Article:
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Kursteilnehmer-Bewertung und -Feedback für Calculus: Single Variable Part 1 - Functions von University of Pennsylvania

1,649 Bewertungen
448 Bewertungen

Über den Kurs

Calculus is one of the grandest achievements of human thought, explaining everything from planetary orbits to the optimal size of a city to the periodicity of a heartbeat. This brisk course covers the core ideas of single-variable Calculus with emphases on conceptual understanding and applications. The course is ideal for students beginning in the engineering, physical, and social sciences. Distinguishing features of the course include: 1) the introduction and use of Taylor series and approximations from the beginning; 2) a novel synthesis of discrete and continuous forms of Calculus; 3) an emphasis on the conceptual over the computational; and 4) a clear, dynamic, unified approach. In this first part--part one of five--you will extend your understanding of Taylor series, review limits, learn the *why* behind l'Hopital's rule, and, most importantly, learn a new language for describing growth and decay of functions: the BIG O....


2. Juli 2018

Very well structured for a refresher course. Thank you Professor Ghrist for your effort in putting this course together. A little additional outside research was required but well worth the effort.

9. Feb. 2021

Excellent introduction to Calculus, I wanted to review the material to tutor my child but I am very happy that I learned a whole new way of looking at Calculus.\n\nThank you so much Prof. Ghrist.

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401 - 425 von 443 Bewertungen für Calculus: Single Variable Part 1 - Functions

von Timur S

31. März 2020

thanks great course! please, make about stability and dynamic system

von Wenruo H

5. Dez. 2016

It could be better if we can see the key or tips for the homework.

von Mohammad H

22. März 2018

a good and neat course, I used it for reviewing and it went well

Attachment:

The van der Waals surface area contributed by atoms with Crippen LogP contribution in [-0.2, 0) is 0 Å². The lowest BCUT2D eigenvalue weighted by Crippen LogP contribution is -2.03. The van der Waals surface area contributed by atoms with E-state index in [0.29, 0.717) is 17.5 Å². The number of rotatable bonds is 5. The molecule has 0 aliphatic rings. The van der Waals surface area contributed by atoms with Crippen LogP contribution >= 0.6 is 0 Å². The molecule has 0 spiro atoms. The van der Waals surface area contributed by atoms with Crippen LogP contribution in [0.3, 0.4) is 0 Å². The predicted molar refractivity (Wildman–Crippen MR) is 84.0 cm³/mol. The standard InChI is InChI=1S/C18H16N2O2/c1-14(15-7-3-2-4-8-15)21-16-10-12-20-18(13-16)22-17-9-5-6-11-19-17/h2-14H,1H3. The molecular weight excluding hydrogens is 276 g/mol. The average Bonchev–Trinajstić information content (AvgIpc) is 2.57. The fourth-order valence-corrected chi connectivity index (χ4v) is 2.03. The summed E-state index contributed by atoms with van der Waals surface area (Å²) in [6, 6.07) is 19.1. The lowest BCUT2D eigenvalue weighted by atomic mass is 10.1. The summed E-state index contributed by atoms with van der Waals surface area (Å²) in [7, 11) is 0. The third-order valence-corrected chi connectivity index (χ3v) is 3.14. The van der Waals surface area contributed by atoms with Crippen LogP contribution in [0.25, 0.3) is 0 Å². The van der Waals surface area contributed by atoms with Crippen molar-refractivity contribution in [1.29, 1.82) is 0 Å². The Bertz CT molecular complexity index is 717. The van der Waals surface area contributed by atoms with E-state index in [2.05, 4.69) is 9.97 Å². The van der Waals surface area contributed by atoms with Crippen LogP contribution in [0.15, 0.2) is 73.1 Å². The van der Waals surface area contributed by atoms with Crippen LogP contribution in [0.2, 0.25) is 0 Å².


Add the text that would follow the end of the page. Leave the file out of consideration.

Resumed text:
von Yashh S K

29. Nov. 2018

Everything was exceptionally well taught except the Big-O part.

von Peanut G

11. Juni 2017

my first math.It is the best lecturein in my university life

von Fulgence O I

7. Jan. 2019

Very well and simply explained

Made review easier for me

von Kasym N

23. Juni 2020

Still, I couldn't grab the meaning of Limits.

von Shwet R

10. Jan. 2016

Its really challenging and rewarding course.

von adilet a

17. Juni 2016

This is very good course for students!!!

von Rajasekhar

21. Mai 2016

Good illustration of complex topics.

von Atef H

21. Mai 2016

Great new approach towards calculus.


12. Mai 2020

The course is really informative

von Ahsan M

25. Jan. 2020

great course fot beignners !!

von Jaspreet S

25. Jan. 2016

very good learning process

von Amri M

8. Feb. 2021

lil bit confusing

von Balakrishnan M

11. Apr. 2020

Improve knowledge

von Sattam S S A

26. Apr. 2020

it was great

von Johannes M

20. Mai 2016

Very good!

von Aditya T

25. Juni 2017


von Senanayake H

18. Dez. 2016


von Suman K

21. Juni 2020


von Jonah A

11. Feb. 2019


von Arthur H G

4. Okt. 2020

Much of the couse is good but the Homework test for Exponentials is attrocious.

Firstly the person setting it needs to learn English. Questions 6 & 7 say "which of the following expressions describes ..." describes is the singular form of the verb and leads one to expect only one expression applies. I did these questions twice being marked wrong because I had only included one answer It needs altering to "describe".

There are 2 correct answers listed for the first question but the marking system does not recognise one of them,

Question 8 again expects 2 answers but does not indicate there is more than one.

I did this test twice getting 50% but on realising these weaknesses i had no problem getting 100% but resdent wasting a whole morning because of your errors.

von Suyash M

18. März 2019

Very good course for revisiting calculus. It never feels old as it tackles functions and limits from a different perspective - that of the Taylor Series. But it is mostly concerned with evaluating limits and series. Some things were assumed to be true without explanation, which, I admit, might have made understanding them easier. But it slightly chafes the mind to know something without knowing proof for it, and how it came to be. Some questions that may arise but remain unanswered in the lectures include : How to find the domain of convergence of a series? Where did the Taylor's Series formula come from? These and some more are not addressed in this course, but they might be in the future chapters (which I have not completed)